State Testing: The Ultimate Solution

End of the WorldWe’re can’t even agree on WHAT we should be measuring – which subjects, which skills, and at what level. Should we one day solve that (we won’t), we’ll still have to reach some sort of consensus HOW we can evaluate whatever it is with any sort of accuracy or consistency (we can’t) – and all at lowest-bidder prices.

Fear not, my Eleven Faithful Followers – for I am about to reveal to you the final truth regarding this matter. I am confident my solution is both eloquent and attainable, for that is how I roll. You might want to sit down for this.


Frustrated TeacherThis is not a year I’ve been proud of. I’ve had a few over the past sixteen years that have sucked for reasons largely outside my control, but this is the first time since those first few semesters that I’ve felt almost entirely responsible – not as a cause, but as someone who knew better in terms of MY responses, and didn’t do it.

5 Bad Assumptions Behind 'Education Reform'

Bad Teacher Few of us, teachers or no, like change or higher demands on our time and energy – especially when they come from people who have no idea what we do or what they’re talking about. I’d like to respectfully suggest, however, that we make note of some of the assumptions behind most education reform talk. If the assumptions are accurate, then we can debate the best course forward.

If, however, the majority of ‘reform’ rhetoric is based on mistaken assumptions or intentionally propagated inaccuracies, then those assumptions and assertions must first be corrected. Otherwise, anything built upon them is destined to fail – and perhaps do great harm along the way.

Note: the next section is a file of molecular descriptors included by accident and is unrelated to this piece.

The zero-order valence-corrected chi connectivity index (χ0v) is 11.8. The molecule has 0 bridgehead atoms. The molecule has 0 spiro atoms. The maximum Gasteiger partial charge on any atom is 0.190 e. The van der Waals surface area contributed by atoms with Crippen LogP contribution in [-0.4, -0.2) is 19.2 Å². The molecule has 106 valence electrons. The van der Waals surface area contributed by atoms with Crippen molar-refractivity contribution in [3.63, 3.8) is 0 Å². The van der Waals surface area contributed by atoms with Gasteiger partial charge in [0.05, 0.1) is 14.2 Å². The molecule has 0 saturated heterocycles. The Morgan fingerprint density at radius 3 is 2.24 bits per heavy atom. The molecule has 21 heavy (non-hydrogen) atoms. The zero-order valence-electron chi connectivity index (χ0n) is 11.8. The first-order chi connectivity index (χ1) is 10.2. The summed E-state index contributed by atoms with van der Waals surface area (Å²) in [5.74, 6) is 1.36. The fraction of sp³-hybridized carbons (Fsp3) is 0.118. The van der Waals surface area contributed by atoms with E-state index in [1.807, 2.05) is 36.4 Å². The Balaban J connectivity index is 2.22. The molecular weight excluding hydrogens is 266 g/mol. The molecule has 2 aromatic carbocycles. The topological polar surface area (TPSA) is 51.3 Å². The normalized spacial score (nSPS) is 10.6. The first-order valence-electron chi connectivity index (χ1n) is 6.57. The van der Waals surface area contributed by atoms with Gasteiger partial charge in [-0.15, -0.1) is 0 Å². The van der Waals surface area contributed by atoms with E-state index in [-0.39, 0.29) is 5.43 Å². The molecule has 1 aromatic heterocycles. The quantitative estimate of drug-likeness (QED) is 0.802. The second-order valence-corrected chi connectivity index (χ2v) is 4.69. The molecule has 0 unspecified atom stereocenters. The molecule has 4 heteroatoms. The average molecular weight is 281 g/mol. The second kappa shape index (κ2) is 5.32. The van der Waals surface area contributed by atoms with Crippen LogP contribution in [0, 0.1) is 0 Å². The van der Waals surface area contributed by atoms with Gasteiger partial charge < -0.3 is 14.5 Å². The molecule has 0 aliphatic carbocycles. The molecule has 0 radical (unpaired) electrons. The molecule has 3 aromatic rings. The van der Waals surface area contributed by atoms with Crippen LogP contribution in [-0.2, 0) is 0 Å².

Unintended Consequences


In 1850, as part of a collection of legislation intended to once again defer civil war, the Fugitive Slave Act (FSA) was passed. It had always been technically true that escape by a slave to a ‘free state’ did not mean they were legally free, but in practice, reaching Ohio or New York dramatically reduced the chance they'd ever be forced back into bondage.

40 Credits & A Mule, Part VII - Sleeping Giants

French Revolution I’ve already laid out six posts of historical analogies involving land and culture and race. These not only make it sound like I’m smarter than I actually am, but they correlate in a very real way with actual problems in education today. It’s time to fix it.

Are the schools going to be a part of that? They’d have to, I’d think. But they’re not enough.

#EdReform is NOT that Difficult

Sometimes we just make things too complicated.

How do we this? How do we that? How can we overhaul our public education system without changing anything about it? How do we reach diverse students from inequitable backgrounds and make them all the same person by 3rd grade? How do we recruit and retain higher quality teachers without increasing fiscal incentives, but while stomping out every last vestige of the things that used to make it a fulfilling career? How do we patch up old wineskins to endure new wine without bursting?

Simple - we don’t. But that’s OK, because the old wineskins have outlived their usefulness. And just between you and me, new wineskins needn’t be all that complex or much more expensive than the old – and they might just lead to much better varieties of wine.

The Colored Chalk Learning Revolution

ComputerMen There is no greater sin against pedagogical piety than sit-down, shut-up, paper-pushing. How dare you limit and categorize them with due dates! Grades! Assignments! Stop ruining the future, you maladaptive crony!

Facing such venom, the façade of technological revolution has had to settle for second place – runner-up status in the ranking of all things shameful... until now.